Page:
Advent Reflection – Day 13

How to be a Poet, Advent Version

I figured if I rambled through enough of my favorite Advent-related writings a theme or two for the season would emerge. I’m still circling around the articulation of it, but the first theme relates to the implicit question of how to handle our holy days and seasons in our day and age.

In Day 10’s post Andrew Greeley writes that “we who are followers of Jesus do not run from the secular; rather we try to transform it. It is our mission to make holy the secular aspects of Christmas just as the early Christians baptized the Christmas tree.” The English language harbors many words that have acquired self-contradictory meanings. We can count the word “holiday” in their number. Taking a holiday implies checking out, vacation, a break from the reality of the everyday. Greeley encourages Christians instead to make our holidays, by steadily embracing certain qualities and, I would add, fostering a certain quality of attention to the time and times. Which brings us to another ambiguous word that has been much on my mind: “secular.” The word originally referred to something “of a generation or time” – timely rather than timeless.  The Church began using it to distinguish between worldly and heavenly matters, “secular” denoting that which is passing away. From there it has come to signify that which is not religious or spiritual. In common usage it sometimes functions as the opposite of sacred, which it is not. It refers to the religiously neutral aspects of a particular time and place, which may or may not be sacred. Most of our daily activities would be considered secular – work, conversation, meals, recreation – yet we can easily recognize the spiritual significance and sacred potential of each of them. Seasons like Advent and Lent invite us to do so. Greeley reminds us to make holy our work, our conversations, and meals and recreational activities. Wendell Berry says “There no unsacred places.” During Advent we remember that God has come to us in time, at just the right time, and we redeem our time waiting for Him to come again. We are waiting for the eternal to enter the secular. Here’s the context of that line from Berry:

How to be a Poet

(to remind myself)

i

Make a place to sit down.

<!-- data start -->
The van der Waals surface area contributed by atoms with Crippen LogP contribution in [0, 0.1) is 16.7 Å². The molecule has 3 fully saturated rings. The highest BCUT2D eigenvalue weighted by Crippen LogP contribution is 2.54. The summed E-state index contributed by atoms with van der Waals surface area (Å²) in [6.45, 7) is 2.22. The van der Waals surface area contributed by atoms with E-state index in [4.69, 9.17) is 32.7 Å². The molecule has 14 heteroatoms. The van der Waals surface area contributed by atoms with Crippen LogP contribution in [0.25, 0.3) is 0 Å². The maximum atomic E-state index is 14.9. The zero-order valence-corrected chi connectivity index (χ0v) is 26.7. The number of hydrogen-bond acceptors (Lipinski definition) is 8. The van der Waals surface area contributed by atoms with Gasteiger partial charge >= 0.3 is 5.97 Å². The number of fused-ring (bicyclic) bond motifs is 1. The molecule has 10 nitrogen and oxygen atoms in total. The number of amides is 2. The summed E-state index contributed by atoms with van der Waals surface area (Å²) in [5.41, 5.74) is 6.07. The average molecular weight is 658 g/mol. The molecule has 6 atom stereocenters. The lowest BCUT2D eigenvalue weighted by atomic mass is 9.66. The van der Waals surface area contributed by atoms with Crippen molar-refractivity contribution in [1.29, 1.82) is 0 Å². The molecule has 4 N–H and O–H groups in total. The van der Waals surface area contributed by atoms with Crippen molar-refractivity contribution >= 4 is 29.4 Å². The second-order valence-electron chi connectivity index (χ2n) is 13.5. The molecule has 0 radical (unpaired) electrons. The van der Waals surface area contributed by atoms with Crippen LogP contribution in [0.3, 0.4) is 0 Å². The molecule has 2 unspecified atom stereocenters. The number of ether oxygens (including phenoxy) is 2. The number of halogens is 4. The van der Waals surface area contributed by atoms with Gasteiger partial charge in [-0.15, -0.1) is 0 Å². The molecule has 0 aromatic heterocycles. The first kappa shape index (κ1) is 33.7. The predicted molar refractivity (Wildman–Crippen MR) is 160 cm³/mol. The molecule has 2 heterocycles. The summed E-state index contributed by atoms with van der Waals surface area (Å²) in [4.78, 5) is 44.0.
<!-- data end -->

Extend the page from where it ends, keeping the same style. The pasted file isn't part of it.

Sit down. Be quiet.
You must depend upon
affection, reading, knowledge,
skill—more of each
than you have—inspiration,
work, growing older, patience,
for patience joins time
to eternity. Any readers
who like your work,
doubt their judgment.

ii

Breathe with unconditional breath
the unconditioned air.
Shun electric wire.
Communicate slowly. Live
a three-dimensioned life;
stay away from screens.
Stay away from anything
that obscures the place it is in.
There are no unsacred places;
there are only sacred places
and desecrated places.

iii

Accept what comes from silence.
Make the best you can of it.
Of the little words that come
out of the silence, like prayers
prayed back to the one who prays,
make a poem that does not disturb
the silence from which it came.

– Wendell Berry

We observe Advent the way poets observe: through the radical simplicity of sitting down, being quiet, and learning to speak of silence with disturbing it. We bend our resources and histories toward playing our own particular parts in a larger intention and story. Rather than loudly denouncing the world for stealing our holiday we observe it and make it holy and offer it again. We watch and work for the sacred to animate our secular lives and celebrations. As the hopes and fears of our times and desecrated places rise to the surface so easily this time of year, we acknowledge them as our own and expect Jesus.

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2 thoughts on “Advent Reflection – Day 13

  1. I just did a post on consumerism with a quote and a partial poem from Wendell Berry and I’m browsing the blogosphere looking for fellow Berry-ites. I really like the part in this poem that reads – “There are no unsacred places/ there are only sacred places / and desecrated places.” The earth and all that is in it was created good. If any part of it is unholy it is because we have messed it up (desecrated it).

    Thanks for the post. Perhaps we’ll connect again some time.

    Like

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